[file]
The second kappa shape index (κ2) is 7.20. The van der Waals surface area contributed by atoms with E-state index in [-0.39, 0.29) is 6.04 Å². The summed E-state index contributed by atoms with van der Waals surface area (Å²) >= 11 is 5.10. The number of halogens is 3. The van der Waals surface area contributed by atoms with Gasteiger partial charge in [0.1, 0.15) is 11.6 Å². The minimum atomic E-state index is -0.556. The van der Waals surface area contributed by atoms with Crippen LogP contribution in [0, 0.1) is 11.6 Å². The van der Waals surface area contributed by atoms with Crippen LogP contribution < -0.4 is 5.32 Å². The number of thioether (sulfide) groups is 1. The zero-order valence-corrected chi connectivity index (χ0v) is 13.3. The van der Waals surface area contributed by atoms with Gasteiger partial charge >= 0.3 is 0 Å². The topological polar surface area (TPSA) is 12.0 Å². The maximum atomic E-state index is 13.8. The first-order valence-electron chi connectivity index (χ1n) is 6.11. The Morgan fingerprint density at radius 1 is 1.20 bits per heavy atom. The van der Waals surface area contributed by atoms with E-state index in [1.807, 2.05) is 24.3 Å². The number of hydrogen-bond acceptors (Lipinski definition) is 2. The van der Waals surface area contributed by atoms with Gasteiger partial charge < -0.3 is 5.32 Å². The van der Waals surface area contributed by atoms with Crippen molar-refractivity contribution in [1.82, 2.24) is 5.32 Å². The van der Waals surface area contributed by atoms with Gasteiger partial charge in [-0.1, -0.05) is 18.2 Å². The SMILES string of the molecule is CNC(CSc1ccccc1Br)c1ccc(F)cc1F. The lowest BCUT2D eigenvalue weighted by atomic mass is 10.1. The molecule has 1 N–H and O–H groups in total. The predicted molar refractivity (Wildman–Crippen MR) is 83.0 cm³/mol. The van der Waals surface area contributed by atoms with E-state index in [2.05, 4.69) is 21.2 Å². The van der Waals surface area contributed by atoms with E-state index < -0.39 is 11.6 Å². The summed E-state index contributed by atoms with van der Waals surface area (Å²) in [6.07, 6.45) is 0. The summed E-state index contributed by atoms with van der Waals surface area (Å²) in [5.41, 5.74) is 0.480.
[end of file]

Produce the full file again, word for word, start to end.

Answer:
The second kappa shape index (κ2) is 7.20. The van der Waals surface area contributed by atoms with E-state index in [-0.39, 0.29) is 6.04 Å². The summed E-state index contributed by atoms with van der Waals surface area (Å²) >= 11 is 5.10. The number of halogens is 3. The van der Waals surface area contributed by atoms with Gasteiger partial charge in [0.1, 0.15) is 11.6 Å². The minimum atomic E-state index is -0.556. The van der Waals surface area contributed by atoms with Crippen LogP contribution in [0, 0.1) is 11.6 Å². The van der Waals surface area contributed by atoms with Crippen LogP contribution < -0.4 is 5.32 Å². The number of thioether (sulfide) groups is 1. The zero-order valence-corrected chi connectivity index (χ0v) is 13.3. The van der Waals surface area contributed by atoms with Gasteiger partial charge >= 0.3 is 0 Å². The topological polar surface area (TPSA) is 12.0 Å². The maximum atomic E-state index is 13.8. The first-order valence-electron chi connectivity index (χ1n) is 6.11. The Morgan fingerprint density at radius 1 is 1.20 bits per heavy atom. The van der Waals surface area contributed by atoms with E-state index in [1.807, 2.05) is 24.3 Å². The number of hydrogen-bond acceptors (Lipinski definition) is 2. The van der Waals surface area contributed by atoms with Gasteiger partial charge < -0.3 is 5.32 Å². The van der Waals surface area contributed by atoms with Crippen molar-refractivity contribution in [1.82, 2.24) is 5.32 Å². The van der Waals surface area contributed by atoms with Gasteiger partial charge in [-0.1, -0.05) is 18.2 Å². The SMILES string of the molecule is CNC(CSc1ccccc1Br)c1ccc(F)cc1F. The lowest BCUT2D eigenvalue weighted by atomic mass is 10.1. The molecule has 1 N–H and O–H groups in total. The predicted molar refractivity (Wildman–Crippen MR) is 83.0 cm³/mol. The van der Waals surface area contributed by atoms with E-state index in [2.05, 4.69) is 21.2 Å². The van der Waals surface area contributed by atoms with E-state index < -0.39 is 11.6 Å². The summed E-state index contributed by atoms with van der Waals surface area (Å²) in [6.07, 6.45) is 0. The summed E-state index contributed by atoms with van der Waals surface area (Å²) in [5.41, 5.74) is 0.480.